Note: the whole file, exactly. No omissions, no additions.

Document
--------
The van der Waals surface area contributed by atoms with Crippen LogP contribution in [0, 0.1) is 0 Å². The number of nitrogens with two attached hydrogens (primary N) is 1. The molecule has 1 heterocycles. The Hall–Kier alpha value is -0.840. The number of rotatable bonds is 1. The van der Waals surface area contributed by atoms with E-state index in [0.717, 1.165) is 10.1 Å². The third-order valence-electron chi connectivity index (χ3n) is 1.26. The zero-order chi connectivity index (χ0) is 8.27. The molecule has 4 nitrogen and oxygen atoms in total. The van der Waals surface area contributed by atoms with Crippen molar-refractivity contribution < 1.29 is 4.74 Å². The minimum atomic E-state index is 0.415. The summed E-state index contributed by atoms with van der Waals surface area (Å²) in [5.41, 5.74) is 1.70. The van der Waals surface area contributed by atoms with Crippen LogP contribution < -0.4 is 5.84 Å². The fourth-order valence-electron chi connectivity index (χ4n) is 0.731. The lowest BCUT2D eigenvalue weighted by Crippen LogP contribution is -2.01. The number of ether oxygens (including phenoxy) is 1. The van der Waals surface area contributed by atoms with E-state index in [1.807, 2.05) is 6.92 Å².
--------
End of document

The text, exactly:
The van der Waals surface area contributed by atoms with Crippen LogP contribution in [0, 0.1) is 0 Å². The number of nitrogens with two attached hydrogens (primary N) is 1. The molecule has 1 heterocycles. The Hall–Kier alpha value is -0.840. The number of rotatable bonds is 1. The van der Waals surface area contributed by atoms with E-state index in [0.717, 1.165) is 10.1 Å². The third-order valence-electron chi connectivity index (χ3n) is 1.26. The zero-order chi connectivity index (χ0) is 8.27. The molecule has 4 nitrogen and oxygen atoms in total. The van der Waals surface area contributed by atoms with Crippen molar-refractivity contribution < 1.29 is 4.74 Å². The minimum atomic E-state index is 0.415. The summed E-state index contributed by atoms with van der Waals surface area (Å²) in [5.41, 5.74) is 1.70. The van der Waals surface area contributed by atoms with Crippen LogP contribution < -0.4 is 5.84 Å². The fourth-order valence-electron chi connectivity index (χ4n) is 0.731. The lowest BCUT2D eigenvalue weighted by Crippen LogP contribution is -2.01. The number of ether oxygens (including phenoxy) is 1. The van der Waals surface area contributed by atoms with E-state index in [1.807, 2.05) is 6.92 Å².